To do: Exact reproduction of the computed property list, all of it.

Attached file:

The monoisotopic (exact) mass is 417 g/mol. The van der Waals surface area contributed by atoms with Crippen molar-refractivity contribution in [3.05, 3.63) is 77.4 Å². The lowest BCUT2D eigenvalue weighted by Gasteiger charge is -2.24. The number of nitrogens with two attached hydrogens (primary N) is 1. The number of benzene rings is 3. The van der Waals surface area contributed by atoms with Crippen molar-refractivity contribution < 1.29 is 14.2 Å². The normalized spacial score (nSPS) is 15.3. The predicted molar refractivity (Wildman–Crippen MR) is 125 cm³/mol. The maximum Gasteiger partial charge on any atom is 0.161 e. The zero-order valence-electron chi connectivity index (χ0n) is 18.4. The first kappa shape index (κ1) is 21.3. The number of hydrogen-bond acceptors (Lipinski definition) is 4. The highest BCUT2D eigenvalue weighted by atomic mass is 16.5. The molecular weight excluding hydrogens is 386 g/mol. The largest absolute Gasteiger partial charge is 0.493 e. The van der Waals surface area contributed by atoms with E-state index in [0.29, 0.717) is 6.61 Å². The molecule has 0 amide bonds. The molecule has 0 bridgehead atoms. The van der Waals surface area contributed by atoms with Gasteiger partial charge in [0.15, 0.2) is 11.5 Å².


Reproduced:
The monoisotopic (exact) mass is 417 g/mol. The van der Waals surface area contributed by atoms with Crippen molar-refractivity contribution in [3.05, 3.63) is 77.4 Å². The lowest BCUT2D eigenvalue weighted by Gasteiger charge is -2.24. The number of nitrogens with two attached hydrogens (primary N) is 1. The number of benzene rings is 3. The van der Waals surface area contributed by atoms with Crippen molar-refractivity contribution < 1.29 is 14.2 Å². The normalized spacial score (nSPS) is 15.3. The predicted molar refractivity (Wildman–Crippen MR) is 125 cm³/mol. The maximum Gasteiger partial charge on any atom is 0.161 e. The zero-order valence-electron chi connectivity index (χ0n) is 18.4. The first kappa shape index (κ1) is 21.3. The number of hydrogen-bond acceptors (Lipinski definition) is 4. The highest BCUT2D eigenvalue weighted by atomic mass is 16.5. The molecular weight excluding hydrogens is 386 g/mol. The largest absolute Gasteiger partial charge is 0.493 e. The van der Waals surface area contributed by atoms with E-state index in [0.29, 0.717) is 6.61 Å². The molecule has 0 amide bonds. The molecule has 0 bridgehead atoms. The van der Waals surface area contributed by atoms with Gasteiger partial charge in [0.15, 0.2) is 11.5 Å².